rip summer blockbusters

You’re Not Seeing Christopher Nolan’s Tenet Anytime Soon

Warner Bros. officially yanked Christopher Nolan’s movie from its August 12 release date, indefinitely delaying its theatrical rollout. Photo: Courtesy of Warner Bros.

And just like that, the Summer of No Blockbusters is official. On Monday, after days of studio hand-wringing and fevered industry speculation, Warner Bros. yanked director Christopher Nolan’s Tenet from its August 12 release date, delaying the $200 million thriller’s theatrical rollout to an unspecified date later this year.

Thanks to the continued shuttering of America’s largest theater chains due to COVID-19 concerns, Warner Bros. is teeing up a radically atypical distribution scheme diverging from the kind of day-and-date, around-the-world release that would normally accompany an event movie of Tenet’s scope and scale. And with foreign ticket sales expected to account for around two-thirds of Tenet’s overall gross — with theaters in territories across Asia and Europe returning to normalcy much more quickly than their North American counterparts — that could include an international launch prior to the film’s arrival in domestic multiplexes.

This date change is Tenet’s third in the span of a month and drastically alters the theatrical moviegoing landscape in a popcorn-movie season that has already seen such presumed blockbusters as F9, Top Gun: Maverick, Black Widow, and Minions: The Rise of Gru vacate their summer release dates to reschedule for late 2020 or spring-summer 2021. That’s bad news for fans of Nolan’s highbrow shock-and-awe filmmaking style but even worse for theater chains such as AMC, Regal, and Landmark Cinemas, which were facing increasingly dire financial straits even before the novel coronavirus and now will have no premium movie product to lure audiences back into their auditoriums until the August 21 release of Disney’s live-action adaptation of Mulan.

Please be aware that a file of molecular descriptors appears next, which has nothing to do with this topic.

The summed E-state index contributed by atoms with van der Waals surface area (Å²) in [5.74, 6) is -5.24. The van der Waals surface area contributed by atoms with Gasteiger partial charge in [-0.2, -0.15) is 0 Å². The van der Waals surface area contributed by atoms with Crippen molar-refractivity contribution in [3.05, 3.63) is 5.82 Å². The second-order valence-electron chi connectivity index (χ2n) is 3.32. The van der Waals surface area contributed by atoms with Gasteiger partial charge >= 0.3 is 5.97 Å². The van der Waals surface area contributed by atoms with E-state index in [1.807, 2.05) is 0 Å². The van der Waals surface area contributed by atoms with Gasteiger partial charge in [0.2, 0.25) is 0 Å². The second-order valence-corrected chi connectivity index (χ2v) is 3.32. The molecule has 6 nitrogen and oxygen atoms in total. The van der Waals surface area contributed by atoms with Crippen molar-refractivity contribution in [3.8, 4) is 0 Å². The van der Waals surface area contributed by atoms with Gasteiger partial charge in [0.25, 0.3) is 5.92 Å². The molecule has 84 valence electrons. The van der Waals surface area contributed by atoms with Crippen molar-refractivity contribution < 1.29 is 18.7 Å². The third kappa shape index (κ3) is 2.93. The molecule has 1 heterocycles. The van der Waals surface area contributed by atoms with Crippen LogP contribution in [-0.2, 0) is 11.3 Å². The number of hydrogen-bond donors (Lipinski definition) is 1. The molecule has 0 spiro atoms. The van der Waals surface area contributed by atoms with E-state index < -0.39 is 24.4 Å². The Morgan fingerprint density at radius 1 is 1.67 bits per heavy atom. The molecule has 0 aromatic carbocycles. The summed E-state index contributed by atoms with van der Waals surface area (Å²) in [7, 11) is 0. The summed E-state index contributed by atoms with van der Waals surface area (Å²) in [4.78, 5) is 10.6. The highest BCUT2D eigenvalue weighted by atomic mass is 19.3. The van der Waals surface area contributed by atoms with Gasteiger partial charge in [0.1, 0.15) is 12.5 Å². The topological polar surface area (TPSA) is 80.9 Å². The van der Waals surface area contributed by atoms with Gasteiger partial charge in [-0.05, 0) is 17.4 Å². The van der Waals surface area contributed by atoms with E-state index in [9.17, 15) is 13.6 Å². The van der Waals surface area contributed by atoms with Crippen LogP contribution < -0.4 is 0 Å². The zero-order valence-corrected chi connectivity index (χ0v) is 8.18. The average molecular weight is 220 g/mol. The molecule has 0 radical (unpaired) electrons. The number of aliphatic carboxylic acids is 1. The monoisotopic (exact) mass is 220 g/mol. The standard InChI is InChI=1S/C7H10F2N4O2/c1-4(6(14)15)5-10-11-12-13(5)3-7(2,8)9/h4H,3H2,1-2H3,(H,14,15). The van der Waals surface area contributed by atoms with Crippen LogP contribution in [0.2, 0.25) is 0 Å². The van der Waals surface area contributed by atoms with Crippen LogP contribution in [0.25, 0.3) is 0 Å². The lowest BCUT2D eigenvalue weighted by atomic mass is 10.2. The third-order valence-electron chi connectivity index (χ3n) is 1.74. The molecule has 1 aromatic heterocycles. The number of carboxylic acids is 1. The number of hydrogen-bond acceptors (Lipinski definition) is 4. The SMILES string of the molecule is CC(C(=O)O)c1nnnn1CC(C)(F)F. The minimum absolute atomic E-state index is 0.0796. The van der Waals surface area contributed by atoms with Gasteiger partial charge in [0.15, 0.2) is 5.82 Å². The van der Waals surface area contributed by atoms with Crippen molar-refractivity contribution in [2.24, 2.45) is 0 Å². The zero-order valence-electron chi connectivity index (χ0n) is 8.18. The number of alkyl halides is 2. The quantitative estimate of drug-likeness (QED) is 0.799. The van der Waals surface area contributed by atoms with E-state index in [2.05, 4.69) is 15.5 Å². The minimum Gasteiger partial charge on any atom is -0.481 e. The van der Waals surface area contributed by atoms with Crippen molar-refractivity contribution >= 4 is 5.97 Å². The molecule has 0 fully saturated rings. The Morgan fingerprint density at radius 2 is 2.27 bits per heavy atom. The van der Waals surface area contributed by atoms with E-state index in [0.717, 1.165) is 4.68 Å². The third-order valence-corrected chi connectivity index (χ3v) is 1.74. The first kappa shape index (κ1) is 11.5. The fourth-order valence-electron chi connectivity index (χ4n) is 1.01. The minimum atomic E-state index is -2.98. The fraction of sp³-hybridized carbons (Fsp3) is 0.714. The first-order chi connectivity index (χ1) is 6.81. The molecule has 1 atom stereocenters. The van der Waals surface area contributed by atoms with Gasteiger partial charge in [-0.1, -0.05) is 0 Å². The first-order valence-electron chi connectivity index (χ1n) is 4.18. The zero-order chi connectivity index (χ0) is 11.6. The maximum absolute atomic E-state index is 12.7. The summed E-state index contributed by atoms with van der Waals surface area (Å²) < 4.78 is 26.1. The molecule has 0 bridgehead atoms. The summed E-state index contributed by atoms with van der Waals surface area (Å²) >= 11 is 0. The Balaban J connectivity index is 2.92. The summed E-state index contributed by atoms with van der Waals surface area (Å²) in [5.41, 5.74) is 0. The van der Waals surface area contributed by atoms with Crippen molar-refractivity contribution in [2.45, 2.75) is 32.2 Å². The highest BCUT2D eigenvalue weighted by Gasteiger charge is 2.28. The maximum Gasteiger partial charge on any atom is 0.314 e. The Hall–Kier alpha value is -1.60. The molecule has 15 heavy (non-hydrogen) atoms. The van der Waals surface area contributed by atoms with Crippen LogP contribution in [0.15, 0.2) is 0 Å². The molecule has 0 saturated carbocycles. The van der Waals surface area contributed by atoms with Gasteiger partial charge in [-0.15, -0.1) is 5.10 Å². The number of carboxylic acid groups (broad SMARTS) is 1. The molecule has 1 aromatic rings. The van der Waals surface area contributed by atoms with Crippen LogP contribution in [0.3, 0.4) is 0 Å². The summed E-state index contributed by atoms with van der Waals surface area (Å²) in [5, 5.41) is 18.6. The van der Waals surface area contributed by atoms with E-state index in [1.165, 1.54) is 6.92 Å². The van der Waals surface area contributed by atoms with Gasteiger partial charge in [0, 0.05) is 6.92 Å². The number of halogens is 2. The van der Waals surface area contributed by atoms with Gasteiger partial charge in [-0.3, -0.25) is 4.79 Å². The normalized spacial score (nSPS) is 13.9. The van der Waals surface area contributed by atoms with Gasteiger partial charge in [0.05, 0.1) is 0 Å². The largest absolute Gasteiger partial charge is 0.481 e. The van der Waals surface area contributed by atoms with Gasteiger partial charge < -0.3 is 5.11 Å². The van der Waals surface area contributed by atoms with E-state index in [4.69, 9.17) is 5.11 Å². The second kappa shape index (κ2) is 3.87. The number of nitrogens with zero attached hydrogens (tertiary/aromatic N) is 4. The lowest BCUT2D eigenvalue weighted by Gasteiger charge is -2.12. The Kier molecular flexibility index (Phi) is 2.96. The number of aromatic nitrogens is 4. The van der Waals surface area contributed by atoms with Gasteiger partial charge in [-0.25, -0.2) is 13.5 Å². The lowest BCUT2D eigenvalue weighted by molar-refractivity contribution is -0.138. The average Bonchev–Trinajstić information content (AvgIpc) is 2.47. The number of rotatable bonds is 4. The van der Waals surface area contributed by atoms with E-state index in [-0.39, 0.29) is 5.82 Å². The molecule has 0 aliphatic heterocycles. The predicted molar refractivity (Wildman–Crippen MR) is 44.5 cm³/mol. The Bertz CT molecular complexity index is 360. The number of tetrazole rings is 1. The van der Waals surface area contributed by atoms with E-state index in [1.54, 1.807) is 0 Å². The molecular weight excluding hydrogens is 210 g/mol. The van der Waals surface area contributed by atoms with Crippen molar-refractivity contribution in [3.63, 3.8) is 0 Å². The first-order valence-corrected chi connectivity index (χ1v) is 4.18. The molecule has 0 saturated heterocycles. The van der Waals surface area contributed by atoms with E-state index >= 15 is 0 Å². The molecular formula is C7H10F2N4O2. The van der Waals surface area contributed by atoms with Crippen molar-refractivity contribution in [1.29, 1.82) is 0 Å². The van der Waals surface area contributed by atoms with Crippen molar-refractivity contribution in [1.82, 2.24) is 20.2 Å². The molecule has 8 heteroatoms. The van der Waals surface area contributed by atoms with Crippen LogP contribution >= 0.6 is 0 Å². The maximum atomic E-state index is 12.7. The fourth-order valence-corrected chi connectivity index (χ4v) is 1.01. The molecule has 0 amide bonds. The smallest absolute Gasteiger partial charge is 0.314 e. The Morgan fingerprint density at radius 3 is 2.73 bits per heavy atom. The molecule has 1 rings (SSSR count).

Moreover, Warner’s lightning-round calendar shifting with Tenet may be evidence of a growing alarm within Hollywood’s C-suites — a case of studio executives scrambling to concoct a new playbook to maximize box-office returns in a real-time response to the global pandemic that is killing the movie business as we know it.

“Our goals throughout this process have been to ensure the highest odds of success for our films while also being ready to support our theater partners with new content as soon as they could safely reopen,” Warner Bros. chairman Toby Emmerich said in a statement. “We’re grateful for the support we’ve received from exhibitors and remain steadfast in our commitment to the theatrical experience around the world. Unfortunately, the pandemic continues to proliferate, causing us to reevaluate those dates. Amidst all this continued uncertainty, we have decided to vacate the current dates for our next two releases. We will share a new 2020 release date imminently for Tenet, Christopher Nolan’s wholly original and mind-blowing feature. We are not treating Tenet like a traditional global day-and-date release, and our upcoming marketing and distribution plans will reflect that. Additionally, we will be moving the next installment from our most-successful horror franchise, The Conjuring, to June 4, 2021.”

You’re Not Seeing Tenet Anytime Soon